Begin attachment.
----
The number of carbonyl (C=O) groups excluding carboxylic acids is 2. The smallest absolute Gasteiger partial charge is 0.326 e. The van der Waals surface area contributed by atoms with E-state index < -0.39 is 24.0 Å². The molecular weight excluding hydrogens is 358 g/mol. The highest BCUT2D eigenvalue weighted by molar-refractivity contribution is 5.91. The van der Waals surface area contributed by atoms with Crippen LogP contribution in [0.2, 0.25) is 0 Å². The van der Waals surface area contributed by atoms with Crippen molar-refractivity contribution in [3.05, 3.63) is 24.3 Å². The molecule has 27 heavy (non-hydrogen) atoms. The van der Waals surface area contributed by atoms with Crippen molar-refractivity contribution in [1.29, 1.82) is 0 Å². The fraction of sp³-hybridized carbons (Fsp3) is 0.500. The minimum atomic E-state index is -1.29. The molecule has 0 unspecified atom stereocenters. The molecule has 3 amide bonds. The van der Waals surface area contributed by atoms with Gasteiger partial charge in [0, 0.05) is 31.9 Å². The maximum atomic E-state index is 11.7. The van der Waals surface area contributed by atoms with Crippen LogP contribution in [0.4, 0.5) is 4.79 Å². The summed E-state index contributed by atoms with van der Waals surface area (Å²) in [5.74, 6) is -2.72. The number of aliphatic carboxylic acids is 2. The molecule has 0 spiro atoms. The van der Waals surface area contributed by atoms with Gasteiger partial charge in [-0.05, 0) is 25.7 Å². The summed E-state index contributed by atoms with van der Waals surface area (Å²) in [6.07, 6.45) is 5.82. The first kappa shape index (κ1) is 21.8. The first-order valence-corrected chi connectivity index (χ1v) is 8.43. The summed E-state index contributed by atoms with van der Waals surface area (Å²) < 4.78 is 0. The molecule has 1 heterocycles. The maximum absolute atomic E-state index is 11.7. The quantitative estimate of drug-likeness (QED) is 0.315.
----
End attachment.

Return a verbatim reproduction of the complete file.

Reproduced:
The number of carbonyl (C=O) groups excluding carboxylic acids is 2. The smallest absolute Gasteiger partial charge is 0.326 e. The van der Waals surface area contributed by atoms with E-state index < -0.39 is 24.0 Å². The molecular weight excluding hydrogens is 358 g/mol. The highest BCUT2D eigenvalue weighted by molar-refractivity contribution is 5.91. The van der Waals surface area contributed by atoms with Crippen LogP contribution in [0.2, 0.25) is 0 Å². The van der Waals surface area contributed by atoms with Crippen molar-refractivity contribution in [3.05, 3.63) is 24.3 Å². The molecule has 27 heavy (non-hydrogen) atoms. The van der Waals surface area contributed by atoms with Crippen molar-refractivity contribution in [1.29, 1.82) is 0 Å². The fraction of sp³-hybridized carbons (Fsp3) is 0.500. The minimum atomic E-state index is -1.29. The molecule has 0 unspecified atom stereocenters. The molecule has 3 amide bonds. The van der Waals surface area contributed by atoms with Gasteiger partial charge in [0, 0.05) is 31.9 Å². The maximum atomic E-state index is 11.7. The van der Waals surface area contributed by atoms with Crippen LogP contribution in [0.4, 0.5) is 4.79 Å². The summed E-state index contributed by atoms with van der Waals surface area (Å²) in [5.74, 6) is -2.72. The number of aliphatic carboxylic acids is 2. The molecule has 0 spiro atoms. The van der Waals surface area contributed by atoms with Gasteiger partial charge in [-0.05, 0) is 25.7 Å². The summed E-state index contributed by atoms with van der Waals surface area (Å²) in [6.07, 6.45) is 5.82. The first kappa shape index (κ1) is 21.8. The first-order valence-corrected chi connectivity index (χ1v) is 8.43. The summed E-state index contributed by atoms with van der Waals surface area (Å²) < 4.78 is 0. The molecule has 1 heterocycles. The maximum absolute atomic E-state index is 11.7. The quantitative estimate of drug-likeness (QED) is 0.315.